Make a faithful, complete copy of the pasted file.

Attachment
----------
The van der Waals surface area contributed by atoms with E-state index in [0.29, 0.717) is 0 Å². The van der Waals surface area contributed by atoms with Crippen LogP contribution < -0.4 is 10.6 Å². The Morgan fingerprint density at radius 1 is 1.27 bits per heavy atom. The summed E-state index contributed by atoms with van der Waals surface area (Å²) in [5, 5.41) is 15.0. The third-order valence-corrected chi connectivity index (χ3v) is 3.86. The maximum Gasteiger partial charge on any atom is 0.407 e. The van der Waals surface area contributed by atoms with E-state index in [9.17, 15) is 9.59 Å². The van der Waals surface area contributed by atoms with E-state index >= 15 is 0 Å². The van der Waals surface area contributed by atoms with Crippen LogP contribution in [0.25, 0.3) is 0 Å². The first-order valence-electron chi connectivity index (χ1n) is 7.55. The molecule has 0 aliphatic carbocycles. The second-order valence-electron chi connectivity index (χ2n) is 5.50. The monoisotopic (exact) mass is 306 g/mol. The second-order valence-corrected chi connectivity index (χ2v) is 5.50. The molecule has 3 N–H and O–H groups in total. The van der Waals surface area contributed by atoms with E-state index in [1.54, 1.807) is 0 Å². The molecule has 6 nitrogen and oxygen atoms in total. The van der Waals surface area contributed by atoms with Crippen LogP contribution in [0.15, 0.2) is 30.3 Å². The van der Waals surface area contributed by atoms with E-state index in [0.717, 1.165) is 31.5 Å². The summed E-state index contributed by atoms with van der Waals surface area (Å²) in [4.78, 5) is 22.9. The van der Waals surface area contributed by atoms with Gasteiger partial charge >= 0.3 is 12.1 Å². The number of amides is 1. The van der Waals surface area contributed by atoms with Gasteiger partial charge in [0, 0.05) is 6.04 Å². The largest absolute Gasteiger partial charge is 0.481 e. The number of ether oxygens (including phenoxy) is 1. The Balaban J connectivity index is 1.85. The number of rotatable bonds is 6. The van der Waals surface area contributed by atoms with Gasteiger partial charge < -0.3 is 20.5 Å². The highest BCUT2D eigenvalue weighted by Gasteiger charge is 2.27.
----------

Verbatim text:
The van der Waals surface area contributed by atoms with E-state index in [0.29, 0.717) is 0 Å². The van der Waals surface area contributed by atoms with Crippen LogP contribution < -0.4 is 10.6 Å². The Morgan fingerprint density at radius 1 is 1.27 bits per heavy atom. The summed E-state index contributed by atoms with van der Waals surface area (Å²) in [5, 5.41) is 15.0. The third-order valence-corrected chi connectivity index (χ3v) is 3.86. The maximum Gasteiger partial charge on any atom is 0.407 e. The van der Waals surface area contributed by atoms with E-state index in [9.17, 15) is 9.59 Å². The van der Waals surface area contributed by atoms with E-state index >= 15 is 0 Å². The van der Waals surface area contributed by atoms with Crippen LogP contribution in [0.25, 0.3) is 0 Å². The first-order valence-electron chi connectivity index (χ1n) is 7.55. The molecule has 0 aliphatic carbocycles. The second-order valence-electron chi connectivity index (χ2n) is 5.50. The monoisotopic (exact) mass is 306 g/mol. The second-order valence-corrected chi connectivity index (χ2v) is 5.50. The molecule has 3 N–H and O–H groups in total. The van der Waals surface area contributed by atoms with E-state index in [1.54, 1.807) is 0 Å². The molecule has 6 nitrogen and oxygen atoms in total. The van der Waals surface area contributed by atoms with Crippen LogP contribution in [0.15, 0.2) is 30.3 Å². The van der Waals surface area contributed by atoms with E-state index in [0.717, 1.165) is 31.5 Å². The summed E-state index contributed by atoms with van der Waals surface area (Å²) in [4.78, 5) is 22.9. The van der Waals surface area contributed by atoms with Gasteiger partial charge >= 0.3 is 12.1 Å². The number of amides is 1. The van der Waals surface area contributed by atoms with Gasteiger partial charge in [0, 0.05) is 6.04 Å². The largest absolute Gasteiger partial charge is 0.481 e. The number of ether oxygens (including phenoxy) is 1. The Balaban J connectivity index is 1.85. The number of rotatable bonds is 6. The van der Waals surface area contributed by atoms with Gasteiger partial charge < -0.3 is 20.5 Å². The highest BCUT2D eigenvalue weighted by Gasteiger charge is 2.27.